Ten Year Plan. In 2005 the City of Round Rock projected that in the coming years expenditures would out-pace revenues. The plan was to go “on the road” with an open-house presentation showing what it cost to provide three different levels of service for each major department with dollar amounts tied to each choice. Citizens would fill out an “advice scorecard” to communicate their preferences. The trial version was on paper and I noticed a great deal of the calculations people performed by hand were incorrect. I took the scorecard home with me over the weekend and built a computer program where all the math was done automatically and people could see the effect of different choices on their tax bill based on the value of their home in real-time. The City Manager was extremely pleased and put me in charge of polishing the technology and building a traveling electronic voting system to take to every meeting. Decisions were made for a number of years on top the complex, and thankfully accurate data we collected.
Tell us about three projects that you are currently working on.
Downtown revitalization. Our City Council has identified Downtown Round Rock as a strategic priority, so there is a lot of work going on with regard to road realignments, infrastructure enhancements and general improvements to the built environment.
Legislative projects. The Texas legislature is in session, so we are actively tracking what is going on at the capitol in Austin. The volume of bills that get filed and determining what should be responded to and in what form is truly an art.
Planning for growth. Round Rock is one of the fastest growing communities in the area and that shows no signs of slowing. The City works hard to plan for how that growth will affect the community in the coming decades and we must start the wheels of change in motion today to keep up. We have a Facilities Master Plan underway and a new Library is on the horizon in the near future. We are locating and planning public safety improvements and a whole host of other quality of life upgrades are in the works. It is truly an exciting time and there are lots of large and small details for the City to stay on top of.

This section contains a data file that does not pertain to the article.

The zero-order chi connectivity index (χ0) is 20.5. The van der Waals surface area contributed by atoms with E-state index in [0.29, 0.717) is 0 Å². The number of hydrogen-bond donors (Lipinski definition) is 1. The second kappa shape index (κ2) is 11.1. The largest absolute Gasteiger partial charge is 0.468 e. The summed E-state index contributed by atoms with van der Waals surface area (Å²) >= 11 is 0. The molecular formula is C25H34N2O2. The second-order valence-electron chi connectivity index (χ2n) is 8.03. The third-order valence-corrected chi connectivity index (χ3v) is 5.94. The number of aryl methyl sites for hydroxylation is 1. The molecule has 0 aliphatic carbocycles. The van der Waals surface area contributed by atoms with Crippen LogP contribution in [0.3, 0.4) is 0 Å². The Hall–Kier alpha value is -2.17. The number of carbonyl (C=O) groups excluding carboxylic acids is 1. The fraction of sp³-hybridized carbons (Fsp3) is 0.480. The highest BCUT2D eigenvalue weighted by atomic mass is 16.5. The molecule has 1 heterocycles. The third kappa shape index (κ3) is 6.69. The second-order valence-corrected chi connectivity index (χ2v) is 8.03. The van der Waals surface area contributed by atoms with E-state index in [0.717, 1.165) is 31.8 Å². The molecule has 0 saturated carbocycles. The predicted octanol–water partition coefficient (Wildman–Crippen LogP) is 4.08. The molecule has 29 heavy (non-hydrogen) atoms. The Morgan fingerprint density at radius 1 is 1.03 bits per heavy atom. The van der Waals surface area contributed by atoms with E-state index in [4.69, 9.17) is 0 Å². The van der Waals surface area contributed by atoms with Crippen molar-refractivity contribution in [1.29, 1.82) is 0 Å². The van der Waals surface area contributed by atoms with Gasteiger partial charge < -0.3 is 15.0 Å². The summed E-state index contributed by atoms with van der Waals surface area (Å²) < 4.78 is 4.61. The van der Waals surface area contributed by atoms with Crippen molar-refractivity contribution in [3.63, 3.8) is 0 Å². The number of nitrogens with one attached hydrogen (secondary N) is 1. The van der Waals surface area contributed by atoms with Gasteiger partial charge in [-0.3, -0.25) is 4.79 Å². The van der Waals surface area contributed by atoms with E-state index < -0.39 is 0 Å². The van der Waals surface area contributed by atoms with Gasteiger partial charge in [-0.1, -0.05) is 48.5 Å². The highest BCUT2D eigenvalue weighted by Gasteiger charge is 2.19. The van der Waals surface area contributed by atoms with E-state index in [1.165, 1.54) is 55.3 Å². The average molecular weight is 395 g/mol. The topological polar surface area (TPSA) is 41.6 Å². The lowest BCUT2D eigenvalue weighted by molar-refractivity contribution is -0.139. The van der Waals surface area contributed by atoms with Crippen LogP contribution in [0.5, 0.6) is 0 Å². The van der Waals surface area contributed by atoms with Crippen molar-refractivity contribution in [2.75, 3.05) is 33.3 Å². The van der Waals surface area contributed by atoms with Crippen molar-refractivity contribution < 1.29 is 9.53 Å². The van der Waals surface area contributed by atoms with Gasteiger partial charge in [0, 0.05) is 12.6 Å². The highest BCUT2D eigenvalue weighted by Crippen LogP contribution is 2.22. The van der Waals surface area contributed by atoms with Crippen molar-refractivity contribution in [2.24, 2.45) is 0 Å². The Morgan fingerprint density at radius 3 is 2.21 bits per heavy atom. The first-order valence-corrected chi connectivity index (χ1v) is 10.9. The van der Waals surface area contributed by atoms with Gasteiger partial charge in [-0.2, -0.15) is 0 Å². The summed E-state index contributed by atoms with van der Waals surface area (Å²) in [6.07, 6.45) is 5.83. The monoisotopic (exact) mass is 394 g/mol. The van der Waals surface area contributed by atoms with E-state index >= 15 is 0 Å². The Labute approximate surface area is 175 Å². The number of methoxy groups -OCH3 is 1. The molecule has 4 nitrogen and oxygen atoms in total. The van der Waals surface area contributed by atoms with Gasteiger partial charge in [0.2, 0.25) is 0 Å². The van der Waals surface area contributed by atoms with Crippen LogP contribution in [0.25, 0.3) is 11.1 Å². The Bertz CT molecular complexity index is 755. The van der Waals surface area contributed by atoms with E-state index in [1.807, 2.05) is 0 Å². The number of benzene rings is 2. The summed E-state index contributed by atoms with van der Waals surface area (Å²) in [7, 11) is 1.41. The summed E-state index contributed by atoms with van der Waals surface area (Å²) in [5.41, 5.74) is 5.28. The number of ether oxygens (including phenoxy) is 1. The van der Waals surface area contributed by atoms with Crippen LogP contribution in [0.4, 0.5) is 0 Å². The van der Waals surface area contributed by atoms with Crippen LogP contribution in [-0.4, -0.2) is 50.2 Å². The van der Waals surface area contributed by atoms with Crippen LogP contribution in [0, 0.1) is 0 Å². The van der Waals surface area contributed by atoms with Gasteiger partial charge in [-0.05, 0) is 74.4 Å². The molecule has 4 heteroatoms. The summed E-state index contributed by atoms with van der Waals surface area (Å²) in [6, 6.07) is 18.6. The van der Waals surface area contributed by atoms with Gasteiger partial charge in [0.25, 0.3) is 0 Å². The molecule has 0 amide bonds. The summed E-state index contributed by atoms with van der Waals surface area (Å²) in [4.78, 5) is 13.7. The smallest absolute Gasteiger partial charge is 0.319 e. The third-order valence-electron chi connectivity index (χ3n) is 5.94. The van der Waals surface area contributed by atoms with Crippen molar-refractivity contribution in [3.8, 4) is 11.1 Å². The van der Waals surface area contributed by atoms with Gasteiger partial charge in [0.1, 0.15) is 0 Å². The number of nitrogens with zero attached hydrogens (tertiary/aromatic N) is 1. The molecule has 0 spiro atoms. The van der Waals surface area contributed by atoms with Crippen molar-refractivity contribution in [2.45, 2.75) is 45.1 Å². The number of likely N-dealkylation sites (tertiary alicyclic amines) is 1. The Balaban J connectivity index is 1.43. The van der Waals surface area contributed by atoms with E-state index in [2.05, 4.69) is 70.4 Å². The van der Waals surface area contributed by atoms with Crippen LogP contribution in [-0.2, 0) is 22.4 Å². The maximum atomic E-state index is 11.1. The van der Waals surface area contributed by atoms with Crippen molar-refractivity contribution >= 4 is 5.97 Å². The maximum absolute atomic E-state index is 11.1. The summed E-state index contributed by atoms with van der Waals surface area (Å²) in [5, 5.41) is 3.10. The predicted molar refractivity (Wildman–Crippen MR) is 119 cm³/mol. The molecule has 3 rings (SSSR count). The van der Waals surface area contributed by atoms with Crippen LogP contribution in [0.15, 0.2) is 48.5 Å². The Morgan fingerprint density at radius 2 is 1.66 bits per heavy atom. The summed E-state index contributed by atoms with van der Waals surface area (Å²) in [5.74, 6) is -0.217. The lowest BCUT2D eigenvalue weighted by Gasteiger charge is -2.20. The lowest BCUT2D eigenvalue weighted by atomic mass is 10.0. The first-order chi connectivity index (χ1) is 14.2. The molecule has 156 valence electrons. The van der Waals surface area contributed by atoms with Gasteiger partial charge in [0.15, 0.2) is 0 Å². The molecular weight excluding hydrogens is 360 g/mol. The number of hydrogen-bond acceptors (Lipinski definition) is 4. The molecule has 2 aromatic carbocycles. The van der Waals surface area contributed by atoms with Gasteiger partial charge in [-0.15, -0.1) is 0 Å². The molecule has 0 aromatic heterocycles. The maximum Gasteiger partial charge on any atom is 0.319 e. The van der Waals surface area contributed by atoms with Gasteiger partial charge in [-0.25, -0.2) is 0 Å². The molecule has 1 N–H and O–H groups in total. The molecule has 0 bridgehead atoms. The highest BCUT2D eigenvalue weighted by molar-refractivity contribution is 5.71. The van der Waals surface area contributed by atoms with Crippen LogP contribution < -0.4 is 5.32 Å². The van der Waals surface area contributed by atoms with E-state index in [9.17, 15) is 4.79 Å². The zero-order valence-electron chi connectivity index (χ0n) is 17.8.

Give us three tips for succeeding as an Assistant City Manager.
I would venture to say the stock answer for people in management is you must be willing to trust the expertise of those around you and think and make decisions quickly. While this is true, I have found it equally important to know when to take things slow. Information comes in rapidly and you need to ensure the information you receive is accurate and the appropriate players have weighed-in. It is easy to get yourself in trouble by making knee-jerk decisions. This being said, one should never fall victim to paralysis by analysis – our job is to get things done and vision without execution is hallucination.